Danby to Dowding:
Alan Kennedy writes: Re. “Danby to Dowding: Gillard has never been duped into anything” (yesterday, item 16). Michael Danby uses the predictable smear tactic in his attack on Peter Dowding. He plays the man and deliberately obscures the point people are trying to make about this trip.
It is that the deputy PM of Australia should not be embarking on a junket paid for by a private Israeli organisation. Dowding’s point, and it is a valid one, is that the US is attempting a seismic shift in relations with Israel and trying to move to a two-state solution, an end to settlements (and hopefully the demolition of current ones) and a pull back to 1967 borders.
Obviously Australia will have to formulate a view on this policy and hopefully would fully support the Obama moves. This is not the time for junketeering by someone as high up as Gillard in the Australian government. It could lead to Australia giving out mixed signals during sensitive negotiations. Mr Danby represents the Israeli point of view in the Australian parliament and of course is free to go junketing to Israel with Andrew Bolt and Greg Sheridan.
But the lofty office of the deputy PM should not be used to give this trip a status it does not deserve.
Climate change cage match (now with its own blog):
Adam Rope writes: Ahhh, it seems that Tamas Calderwood (Wednesday, comments) has found some more recycled arguments with which to test our patience. Tamas, poster “kdkd” has already provided many answers to your questions — in comments 129 & 131, on page three of the Cage Match — from the comprehensive “Ill Considered” section of Science Blog. I simply ask why you cannot be bothered to read them — do you not wish to expand your horizons, and maybe even learn something?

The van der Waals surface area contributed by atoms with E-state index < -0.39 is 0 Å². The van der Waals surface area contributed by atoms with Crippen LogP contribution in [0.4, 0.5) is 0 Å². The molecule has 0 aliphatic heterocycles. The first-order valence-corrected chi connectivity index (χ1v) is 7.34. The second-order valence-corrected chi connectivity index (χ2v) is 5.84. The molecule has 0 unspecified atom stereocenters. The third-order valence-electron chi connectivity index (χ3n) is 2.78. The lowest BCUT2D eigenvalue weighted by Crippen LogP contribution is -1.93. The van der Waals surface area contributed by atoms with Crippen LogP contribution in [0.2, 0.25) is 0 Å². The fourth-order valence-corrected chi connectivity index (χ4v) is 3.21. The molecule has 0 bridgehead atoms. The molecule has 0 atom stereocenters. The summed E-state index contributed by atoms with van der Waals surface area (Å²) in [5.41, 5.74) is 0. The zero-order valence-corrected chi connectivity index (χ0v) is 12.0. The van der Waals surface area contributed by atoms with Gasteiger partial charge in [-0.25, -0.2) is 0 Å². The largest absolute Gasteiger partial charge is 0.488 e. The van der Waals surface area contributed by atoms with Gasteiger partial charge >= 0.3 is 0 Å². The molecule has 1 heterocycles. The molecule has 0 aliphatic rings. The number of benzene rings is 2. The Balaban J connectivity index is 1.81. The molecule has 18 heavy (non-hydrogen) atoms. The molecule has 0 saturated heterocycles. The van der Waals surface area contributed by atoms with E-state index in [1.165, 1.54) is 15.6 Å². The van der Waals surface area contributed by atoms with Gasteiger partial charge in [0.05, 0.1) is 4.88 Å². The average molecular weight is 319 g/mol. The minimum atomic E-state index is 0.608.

“Not a word about the latest temperature data from UAH showing Earth was just 0.04C above the 30 year mean in May.” This is simply yet another variation (are they your own calculations again Tamas?) on the “Global warming stopped in 1998” line of argument, already rebuffed many, many times.
“No explanation on why Mars, Jupiter and Pluto are also experiencing global warming.” As “kdkd” has already said, this is simply another version of the already answered sunspot argument below, and New Scientist and the UK Meteorological Office further answer this one quite succinctly.
“No reference to the historical correlation between sunspot activity and climate.” Please see what New Scientist had to say several years ago, with many other links within, as well as the UK Hadley Centre. Plus there’s this recent article, linked to via Barry Brooks’ Brave New Climate.